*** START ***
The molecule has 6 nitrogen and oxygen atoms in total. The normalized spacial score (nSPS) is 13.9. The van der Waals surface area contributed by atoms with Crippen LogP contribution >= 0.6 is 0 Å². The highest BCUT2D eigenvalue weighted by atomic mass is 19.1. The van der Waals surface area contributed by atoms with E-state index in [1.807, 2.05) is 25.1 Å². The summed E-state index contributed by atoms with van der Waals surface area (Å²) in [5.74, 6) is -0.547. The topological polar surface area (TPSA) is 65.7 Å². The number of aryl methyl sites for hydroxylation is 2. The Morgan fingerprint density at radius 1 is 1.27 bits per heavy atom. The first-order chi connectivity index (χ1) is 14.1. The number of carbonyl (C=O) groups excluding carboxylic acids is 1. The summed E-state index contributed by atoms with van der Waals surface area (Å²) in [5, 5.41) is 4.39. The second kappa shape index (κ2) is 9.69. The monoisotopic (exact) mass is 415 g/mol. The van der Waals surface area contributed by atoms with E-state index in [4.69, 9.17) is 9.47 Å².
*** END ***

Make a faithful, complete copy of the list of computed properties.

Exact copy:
The molecule has 6 nitrogen and oxygen atoms in total. The normalized spacial score (nSPS) is 13.9. The van der Waals surface area contributed by atoms with Crippen LogP contribution >= 0.6 is 0 Å². The highest BCUT2D eigenvalue weighted by atomic mass is 19.1. The van der Waals surface area contributed by atoms with E-state index in [1.807, 2.05) is 25.1 Å². The summed E-state index contributed by atoms with van der Waals surface area (Å²) in [5.74, 6) is -0.547. The topological polar surface area (TPSA) is 65.7 Å². The number of aryl methyl sites for hydroxylation is 2. The Morgan fingerprint density at radius 1 is 1.27 bits per heavy atom. The first-order chi connectivity index (χ1) is 14.1. The number of carbonyl (C=O) groups excluding carboxylic acids is 1. The summed E-state index contributed by atoms with van der Waals surface area (Å²) in [5, 5.41) is 4.39. The second kappa shape index (κ2) is 9.69. The monoisotopic (exact) mass is 415 g/mol. The van der Waals surface area contributed by atoms with E-state index in [4.69, 9.17) is 9.47 Å².